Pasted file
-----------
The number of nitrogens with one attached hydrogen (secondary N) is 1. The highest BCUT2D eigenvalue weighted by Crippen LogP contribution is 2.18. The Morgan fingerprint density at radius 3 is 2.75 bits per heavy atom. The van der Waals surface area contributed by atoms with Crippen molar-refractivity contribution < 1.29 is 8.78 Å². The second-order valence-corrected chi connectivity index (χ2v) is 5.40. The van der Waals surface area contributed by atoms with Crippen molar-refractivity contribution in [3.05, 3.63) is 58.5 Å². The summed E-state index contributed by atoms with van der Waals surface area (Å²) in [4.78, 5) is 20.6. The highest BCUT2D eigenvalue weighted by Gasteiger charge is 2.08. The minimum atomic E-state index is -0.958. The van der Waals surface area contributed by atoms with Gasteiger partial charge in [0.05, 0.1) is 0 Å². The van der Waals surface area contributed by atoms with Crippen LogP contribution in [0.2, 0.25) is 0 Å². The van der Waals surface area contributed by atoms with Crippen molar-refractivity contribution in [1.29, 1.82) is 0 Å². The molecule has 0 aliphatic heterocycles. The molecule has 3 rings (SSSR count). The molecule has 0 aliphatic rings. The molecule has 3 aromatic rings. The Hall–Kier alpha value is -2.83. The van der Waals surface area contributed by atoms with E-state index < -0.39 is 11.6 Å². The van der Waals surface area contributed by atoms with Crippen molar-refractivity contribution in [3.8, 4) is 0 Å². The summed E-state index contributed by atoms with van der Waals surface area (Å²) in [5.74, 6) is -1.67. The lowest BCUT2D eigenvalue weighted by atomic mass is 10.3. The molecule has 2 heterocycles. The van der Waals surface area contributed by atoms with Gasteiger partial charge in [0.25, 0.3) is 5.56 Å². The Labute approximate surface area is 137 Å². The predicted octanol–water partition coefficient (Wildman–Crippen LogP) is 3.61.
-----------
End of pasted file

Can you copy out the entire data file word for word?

The number of nitrogens with one attached hydrogen (secondary N) is 1. The highest BCUT2D eigenvalue weighted by Crippen LogP contribution is 2.18. The Morgan fingerprint density at radius 3 is 2.75 bits per heavy atom. The van der Waals surface area contributed by atoms with Crippen molar-refractivity contribution < 1.29 is 8.78 Å². The second-order valence-corrected chi connectivity index (χ2v) is 5.40. The van der Waals surface area contributed by atoms with Crippen molar-refractivity contribution in [3.05, 3.63) is 58.5 Å². The summed E-state index contributed by atoms with van der Waals surface area (Å²) in [4.78, 5) is 20.6. The highest BCUT2D eigenvalue weighted by Gasteiger charge is 2.08. The minimum atomic E-state index is -0.958. The van der Waals surface area contributed by atoms with Gasteiger partial charge in [0.05, 0.1) is 0 Å². The van der Waals surface area contributed by atoms with Crippen LogP contribution in [0.2, 0.25) is 0 Å². The van der Waals surface area contributed by atoms with Crippen molar-refractivity contribution in [1.29, 1.82) is 0 Å². The molecule has 0 aliphatic heterocycles. The molecule has 3 rings (SSSR count). The molecule has 0 aliphatic rings. The molecule has 3 aromatic rings. The Hall–Kier alpha value is -2.83. The van der Waals surface area contributed by atoms with E-state index < -0.39 is 11.6 Å². The van der Waals surface area contributed by atoms with Crippen molar-refractivity contribution in [3.8, 4) is 0 Å². The summed E-state index contributed by atoms with van der Waals surface area (Å²) in [5.74, 6) is -1.67. The lowest BCUT2D eigenvalue weighted by atomic mass is 10.3. The molecule has 2 heterocycles. The van der Waals surface area contributed by atoms with Gasteiger partial charge in [0.25, 0.3) is 5.56 Å². The Labute approximate surface area is 137 Å². The predicted octanol–water partition coefficient (Wildman–Crippen LogP) is 3.61.